With the domestication of plants and animals —which is ‘recent’ in terms of geological ages— and with the very recent industrial revolution, humans have acquired a great deal of responsibility for the development and survival of many of the species on the planet itself. Thus the behavior of religious people themselves now becomes a factor in the direction of epigenetic modifications of life on earth.
Sociologically speaking, religious behaviors are evidence of the self-conscious creative thought processes which are associated with Homo Sapiens. Religious behaviors are the creative responses of intelligent minds to certain challenges and situations in life, the foremost of which is survival.
As successful bands of Homo Sapiens became more numerous, it became harder and harder to keep them from internal conflict and splitting up. Larger groups, or groups with strong alliances, were more likely to win when there was inter-group conflict. They also would naturally reduced negative effects from inbreeding.
Also, technological advances and the accumulation of other know-how gets a jump start as populations expand, according to laboratory experiments reported in the November 13, 2013 issue of Nature, which indicate that improvements in tool design occur more frequently as group size grows.
Anything like religion, that helped larger groups create bonds that were more inclusive than just extended family behavioral norms, would increase survival rates for bands, clans, tribes, and larger tribal communities.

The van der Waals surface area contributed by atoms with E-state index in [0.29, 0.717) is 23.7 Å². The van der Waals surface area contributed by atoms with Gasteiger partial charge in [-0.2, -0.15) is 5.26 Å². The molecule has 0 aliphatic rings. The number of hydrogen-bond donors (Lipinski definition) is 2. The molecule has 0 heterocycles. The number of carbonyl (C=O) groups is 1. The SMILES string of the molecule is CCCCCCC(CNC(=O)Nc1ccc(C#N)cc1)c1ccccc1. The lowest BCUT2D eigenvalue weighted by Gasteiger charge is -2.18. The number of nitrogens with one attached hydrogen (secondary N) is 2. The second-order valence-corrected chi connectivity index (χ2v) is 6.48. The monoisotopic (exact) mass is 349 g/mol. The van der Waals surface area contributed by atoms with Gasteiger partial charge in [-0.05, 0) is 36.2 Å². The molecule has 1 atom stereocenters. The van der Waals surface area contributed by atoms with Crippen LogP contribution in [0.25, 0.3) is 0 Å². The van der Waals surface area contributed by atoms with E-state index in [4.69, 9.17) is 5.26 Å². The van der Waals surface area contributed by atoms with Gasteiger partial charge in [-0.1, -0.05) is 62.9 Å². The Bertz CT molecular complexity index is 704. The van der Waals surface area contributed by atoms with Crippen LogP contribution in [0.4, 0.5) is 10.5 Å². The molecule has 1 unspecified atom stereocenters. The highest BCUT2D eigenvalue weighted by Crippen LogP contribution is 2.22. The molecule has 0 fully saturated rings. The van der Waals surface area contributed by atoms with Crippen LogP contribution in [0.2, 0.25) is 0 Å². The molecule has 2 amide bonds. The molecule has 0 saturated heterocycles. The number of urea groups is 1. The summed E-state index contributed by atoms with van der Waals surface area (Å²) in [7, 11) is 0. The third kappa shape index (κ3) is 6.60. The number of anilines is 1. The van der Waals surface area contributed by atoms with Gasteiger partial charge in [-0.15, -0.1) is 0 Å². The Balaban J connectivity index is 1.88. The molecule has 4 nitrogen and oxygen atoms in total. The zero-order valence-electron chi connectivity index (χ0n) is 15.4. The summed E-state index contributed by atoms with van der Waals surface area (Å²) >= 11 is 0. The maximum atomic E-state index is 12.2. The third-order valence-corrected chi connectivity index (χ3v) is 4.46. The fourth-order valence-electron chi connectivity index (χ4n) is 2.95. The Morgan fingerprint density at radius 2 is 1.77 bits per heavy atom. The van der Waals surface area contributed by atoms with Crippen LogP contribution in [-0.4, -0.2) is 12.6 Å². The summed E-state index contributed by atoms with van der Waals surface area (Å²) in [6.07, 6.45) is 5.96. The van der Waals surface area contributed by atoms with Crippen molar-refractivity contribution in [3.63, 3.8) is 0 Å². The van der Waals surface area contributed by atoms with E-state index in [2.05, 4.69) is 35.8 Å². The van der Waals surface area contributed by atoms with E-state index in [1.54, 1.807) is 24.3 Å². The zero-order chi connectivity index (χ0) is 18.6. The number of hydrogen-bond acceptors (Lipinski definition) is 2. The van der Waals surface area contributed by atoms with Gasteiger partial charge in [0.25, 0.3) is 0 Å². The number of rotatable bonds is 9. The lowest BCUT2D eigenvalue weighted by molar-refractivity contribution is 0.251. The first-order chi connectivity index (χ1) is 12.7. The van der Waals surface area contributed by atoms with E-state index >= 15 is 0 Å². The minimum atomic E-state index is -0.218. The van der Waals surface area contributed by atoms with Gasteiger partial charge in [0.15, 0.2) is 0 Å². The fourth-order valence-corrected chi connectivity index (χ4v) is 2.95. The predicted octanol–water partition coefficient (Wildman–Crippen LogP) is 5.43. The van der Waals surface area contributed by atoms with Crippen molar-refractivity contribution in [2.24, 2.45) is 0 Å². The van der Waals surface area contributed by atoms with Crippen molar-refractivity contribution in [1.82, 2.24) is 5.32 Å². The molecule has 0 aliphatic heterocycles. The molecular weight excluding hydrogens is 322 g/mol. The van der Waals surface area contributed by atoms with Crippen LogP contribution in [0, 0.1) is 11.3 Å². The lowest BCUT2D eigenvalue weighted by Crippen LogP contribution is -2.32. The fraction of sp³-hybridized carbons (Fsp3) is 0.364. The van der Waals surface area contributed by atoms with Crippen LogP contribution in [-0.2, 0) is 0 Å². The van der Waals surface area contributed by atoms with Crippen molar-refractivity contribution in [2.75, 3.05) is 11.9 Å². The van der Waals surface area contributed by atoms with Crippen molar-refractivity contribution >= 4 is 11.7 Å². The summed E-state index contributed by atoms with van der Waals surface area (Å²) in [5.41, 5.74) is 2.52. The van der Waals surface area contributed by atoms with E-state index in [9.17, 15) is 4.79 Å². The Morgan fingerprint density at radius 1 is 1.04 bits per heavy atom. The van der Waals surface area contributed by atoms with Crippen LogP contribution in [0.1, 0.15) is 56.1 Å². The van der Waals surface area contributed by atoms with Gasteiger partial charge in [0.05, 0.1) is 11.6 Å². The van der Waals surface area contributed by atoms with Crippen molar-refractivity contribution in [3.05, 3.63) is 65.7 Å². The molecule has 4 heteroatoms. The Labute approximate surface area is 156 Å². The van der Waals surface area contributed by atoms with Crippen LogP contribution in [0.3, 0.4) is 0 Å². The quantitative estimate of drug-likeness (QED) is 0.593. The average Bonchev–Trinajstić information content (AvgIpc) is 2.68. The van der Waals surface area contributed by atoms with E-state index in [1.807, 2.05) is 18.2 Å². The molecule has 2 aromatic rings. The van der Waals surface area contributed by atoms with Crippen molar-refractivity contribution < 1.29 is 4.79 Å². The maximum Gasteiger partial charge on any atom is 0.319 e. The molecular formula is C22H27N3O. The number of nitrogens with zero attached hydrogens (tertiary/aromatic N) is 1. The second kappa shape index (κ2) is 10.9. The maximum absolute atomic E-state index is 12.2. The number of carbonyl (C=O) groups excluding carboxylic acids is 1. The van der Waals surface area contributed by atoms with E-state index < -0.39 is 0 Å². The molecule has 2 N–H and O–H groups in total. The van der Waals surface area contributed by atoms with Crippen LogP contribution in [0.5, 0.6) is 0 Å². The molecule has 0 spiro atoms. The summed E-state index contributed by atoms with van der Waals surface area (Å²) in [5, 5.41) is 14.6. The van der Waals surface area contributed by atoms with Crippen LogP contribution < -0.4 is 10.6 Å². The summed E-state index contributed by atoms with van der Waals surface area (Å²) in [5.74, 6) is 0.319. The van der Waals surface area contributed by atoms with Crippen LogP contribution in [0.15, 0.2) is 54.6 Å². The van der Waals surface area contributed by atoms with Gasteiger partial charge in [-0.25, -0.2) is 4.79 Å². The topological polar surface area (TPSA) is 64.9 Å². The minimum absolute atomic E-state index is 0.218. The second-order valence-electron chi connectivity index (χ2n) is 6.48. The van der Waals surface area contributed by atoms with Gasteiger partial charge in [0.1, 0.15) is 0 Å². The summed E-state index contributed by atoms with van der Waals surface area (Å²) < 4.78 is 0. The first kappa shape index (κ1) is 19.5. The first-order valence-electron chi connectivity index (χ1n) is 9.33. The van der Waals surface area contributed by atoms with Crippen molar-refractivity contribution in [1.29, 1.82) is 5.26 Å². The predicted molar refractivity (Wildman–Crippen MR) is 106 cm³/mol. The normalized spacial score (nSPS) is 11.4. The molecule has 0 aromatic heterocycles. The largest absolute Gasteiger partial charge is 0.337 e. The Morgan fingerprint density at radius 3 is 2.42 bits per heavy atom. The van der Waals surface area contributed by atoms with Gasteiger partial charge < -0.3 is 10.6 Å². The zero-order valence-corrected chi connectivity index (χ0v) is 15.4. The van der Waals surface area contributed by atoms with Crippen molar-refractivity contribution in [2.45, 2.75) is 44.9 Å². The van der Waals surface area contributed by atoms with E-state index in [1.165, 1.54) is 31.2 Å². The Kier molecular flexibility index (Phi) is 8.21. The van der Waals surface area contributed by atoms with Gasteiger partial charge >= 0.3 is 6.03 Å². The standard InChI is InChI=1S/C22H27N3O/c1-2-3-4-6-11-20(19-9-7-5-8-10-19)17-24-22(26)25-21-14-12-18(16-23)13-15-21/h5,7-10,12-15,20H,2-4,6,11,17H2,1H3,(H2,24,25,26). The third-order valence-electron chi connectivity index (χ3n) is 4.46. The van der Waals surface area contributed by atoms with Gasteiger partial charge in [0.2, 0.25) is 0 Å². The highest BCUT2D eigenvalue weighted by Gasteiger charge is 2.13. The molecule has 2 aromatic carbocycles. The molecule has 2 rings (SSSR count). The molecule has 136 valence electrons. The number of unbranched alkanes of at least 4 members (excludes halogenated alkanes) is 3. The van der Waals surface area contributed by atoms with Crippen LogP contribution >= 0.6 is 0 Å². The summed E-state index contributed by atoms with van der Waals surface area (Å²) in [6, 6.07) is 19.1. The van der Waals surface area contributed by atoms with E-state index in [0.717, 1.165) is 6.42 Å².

A genetic study by Svante Pääbo, a major pioneer in ancient genetics at Germany’s Max Planck Institute for Evolutionary Anthropology, found that compared to Homo Neanderthals, our species (Homo Sapiens) had much greater genetic variety, something consistent with hardiness and resilience.
Homo Neanderthal genes suggested that sometime prior to 500,000 years ago, Neanderthal numbers decreased, and the population stayed small, Pääbo’s group determined. Pääbo states:
“Genetic diversity among Neanderthals was about one-fourth as much as is seen among modern Africans, and one-third that of modern Europeans or Asians.”
Why did ancient Homo Sapiens have a much larger population size than did the Homo Neanderthals? Until recently the standard explanation was that our species was smarter or more technologically advanced than ‘them. ‘ But another study (2014) indicates that there is little real evidence for that species-chauvinistic view. [ii]
The Ancient Human Practice of Pilgrimage
Now we come to a key point. Over the long run, shared religious rituals have increased group stability; and even more important, religious pilgrimages have enabled growing groups of tribes to remain in contact even long after they had moved far apart geographically.
There is a social bonding and solidarity reflected by the first archetypical set of directions given to Homo Sapiens,
“God created Adam in His own image, created in the image of God; male and female created He them. God blessed them; and God said to them: ‘Be fruitful, and multiply, and fill the earth…'” (Bible: Genesis 1:27-28).